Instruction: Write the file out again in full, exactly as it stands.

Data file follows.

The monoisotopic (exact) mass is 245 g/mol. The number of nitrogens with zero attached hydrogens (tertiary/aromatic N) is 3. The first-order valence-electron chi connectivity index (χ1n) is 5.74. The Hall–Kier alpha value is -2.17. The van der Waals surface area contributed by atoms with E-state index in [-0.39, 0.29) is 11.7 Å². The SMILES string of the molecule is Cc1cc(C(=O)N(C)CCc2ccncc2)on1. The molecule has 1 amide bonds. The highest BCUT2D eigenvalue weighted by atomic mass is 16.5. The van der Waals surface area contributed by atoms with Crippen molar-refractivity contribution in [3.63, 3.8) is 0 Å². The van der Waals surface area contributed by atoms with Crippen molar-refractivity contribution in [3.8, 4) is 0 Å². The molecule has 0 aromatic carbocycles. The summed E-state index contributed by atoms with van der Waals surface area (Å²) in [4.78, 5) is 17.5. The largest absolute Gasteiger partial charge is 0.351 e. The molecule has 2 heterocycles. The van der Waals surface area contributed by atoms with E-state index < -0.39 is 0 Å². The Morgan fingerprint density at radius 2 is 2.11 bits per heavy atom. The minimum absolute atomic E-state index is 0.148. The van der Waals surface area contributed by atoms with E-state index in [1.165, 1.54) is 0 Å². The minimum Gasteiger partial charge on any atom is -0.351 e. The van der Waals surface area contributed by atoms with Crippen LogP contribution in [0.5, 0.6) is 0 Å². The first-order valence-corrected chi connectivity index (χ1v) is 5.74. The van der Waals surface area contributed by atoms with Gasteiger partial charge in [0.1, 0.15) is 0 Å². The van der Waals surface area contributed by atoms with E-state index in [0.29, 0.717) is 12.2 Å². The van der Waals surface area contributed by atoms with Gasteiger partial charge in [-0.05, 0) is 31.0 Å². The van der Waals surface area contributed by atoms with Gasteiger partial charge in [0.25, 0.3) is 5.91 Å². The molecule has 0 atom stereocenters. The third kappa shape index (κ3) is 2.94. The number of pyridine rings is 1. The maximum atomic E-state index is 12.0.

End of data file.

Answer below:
The monoisotopic (exact) mass is 245 g/mol. The number of nitrogens with zero attached hydrogens (tertiary/aromatic N) is 3. The first-order valence-electron chi connectivity index (χ1n) is 5.74. The Hall–Kier alpha value is -2.17. The van der Waals surface area contributed by atoms with E-state index in [-0.39, 0.29) is 11.7 Å². The SMILES string of the molecule is Cc1cc(C(=O)N(C)CCc2ccncc2)on1. The molecule has 1 amide bonds. The highest BCUT2D eigenvalue weighted by atomic mass is 16.5. The van der Waals surface area contributed by atoms with Crippen molar-refractivity contribution in [3.63, 3.8) is 0 Å². The van der Waals surface area contributed by atoms with Crippen molar-refractivity contribution in [3.8, 4) is 0 Å². The molecule has 0 aromatic carbocycles. The summed E-state index contributed by atoms with van der Waals surface area (Å²) in [4.78, 5) is 17.5. The largest absolute Gasteiger partial charge is 0.351 e. The molecule has 2 heterocycles. The van der Waals surface area contributed by atoms with E-state index < -0.39 is 0 Å². The Morgan fingerprint density at radius 2 is 2.11 bits per heavy atom. The minimum absolute atomic E-state index is 0.148. The van der Waals surface area contributed by atoms with E-state index in [1.165, 1.54) is 0 Å². The minimum Gasteiger partial charge on any atom is -0.351 e. The van der Waals surface area contributed by atoms with Crippen LogP contribution in [0.5, 0.6) is 0 Å². The first-order valence-corrected chi connectivity index (χ1v) is 5.74. The van der Waals surface area contributed by atoms with Gasteiger partial charge in [0.1, 0.15) is 0 Å². The van der Waals surface area contributed by atoms with E-state index in [0.29, 0.717) is 12.2 Å². The van der Waals surface area contributed by atoms with Gasteiger partial charge in [-0.05, 0) is 31.0 Å². The van der Waals surface area contributed by atoms with Gasteiger partial charge in [0.25, 0.3) is 5.91 Å². The molecule has 0 atom stereocenters. The third kappa shape index (κ3) is 2.94. The number of pyridine rings is 1. The maximum atomic E-state index is 12.0.